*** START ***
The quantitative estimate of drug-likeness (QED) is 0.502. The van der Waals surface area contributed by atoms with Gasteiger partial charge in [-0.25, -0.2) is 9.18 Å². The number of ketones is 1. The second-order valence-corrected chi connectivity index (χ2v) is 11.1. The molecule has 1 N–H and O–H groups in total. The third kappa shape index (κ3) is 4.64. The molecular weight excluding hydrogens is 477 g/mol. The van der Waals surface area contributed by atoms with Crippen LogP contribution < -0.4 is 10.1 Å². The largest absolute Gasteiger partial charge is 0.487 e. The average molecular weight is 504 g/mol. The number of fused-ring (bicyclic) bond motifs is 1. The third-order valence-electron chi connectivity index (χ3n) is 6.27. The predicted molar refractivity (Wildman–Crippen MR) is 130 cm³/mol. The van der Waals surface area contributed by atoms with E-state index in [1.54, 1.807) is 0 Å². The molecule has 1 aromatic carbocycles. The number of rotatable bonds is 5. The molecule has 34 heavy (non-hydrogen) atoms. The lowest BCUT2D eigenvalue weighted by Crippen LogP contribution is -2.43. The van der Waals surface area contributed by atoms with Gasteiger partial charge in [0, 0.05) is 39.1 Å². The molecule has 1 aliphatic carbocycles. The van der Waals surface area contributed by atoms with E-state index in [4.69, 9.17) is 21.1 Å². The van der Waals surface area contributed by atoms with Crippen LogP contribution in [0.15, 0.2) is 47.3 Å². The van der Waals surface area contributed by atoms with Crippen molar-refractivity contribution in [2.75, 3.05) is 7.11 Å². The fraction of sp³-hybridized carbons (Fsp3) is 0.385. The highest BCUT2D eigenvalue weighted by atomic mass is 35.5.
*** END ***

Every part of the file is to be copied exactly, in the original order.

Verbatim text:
The quantitative estimate of drug-likeness (QED) is 0.502. The van der Waals surface area contributed by atoms with Gasteiger partial charge in [-0.25, -0.2) is 9.18 Å². The number of ketones is 1. The second-order valence-corrected chi connectivity index (χ2v) is 11.1. The molecule has 1 N–H and O–H groups in total. The third kappa shape index (κ3) is 4.64. The molecular weight excluding hydrogens is 477 g/mol. The van der Waals surface area contributed by atoms with Crippen LogP contribution < -0.4 is 10.1 Å². The largest absolute Gasteiger partial charge is 0.487 e. The average molecular weight is 504 g/mol. The number of fused-ring (bicyclic) bond motifs is 1. The third-order valence-electron chi connectivity index (χ3n) is 6.27. The predicted molar refractivity (Wildman–Crippen MR) is 130 cm³/mol. The van der Waals surface area contributed by atoms with E-state index in [1.54, 1.807) is 0 Å². The molecule has 1 aromatic carbocycles. The number of rotatable bonds is 5. The molecule has 34 heavy (non-hydrogen) atoms. The lowest BCUT2D eigenvalue weighted by Crippen LogP contribution is -2.43. The van der Waals surface area contributed by atoms with Gasteiger partial charge in [0, 0.05) is 39.1 Å². The molecule has 1 aliphatic carbocycles. The van der Waals surface area contributed by atoms with E-state index in [4.69, 9.17) is 21.1 Å². The van der Waals surface area contributed by atoms with Crippen LogP contribution in [0.15, 0.2) is 47.3 Å². The van der Waals surface area contributed by atoms with Crippen molar-refractivity contribution in [2.75, 3.05) is 7.11 Å². The fraction of sp³-hybridized carbons (Fsp3) is 0.385. The highest BCUT2D eigenvalue weighted by atomic mass is 35.5.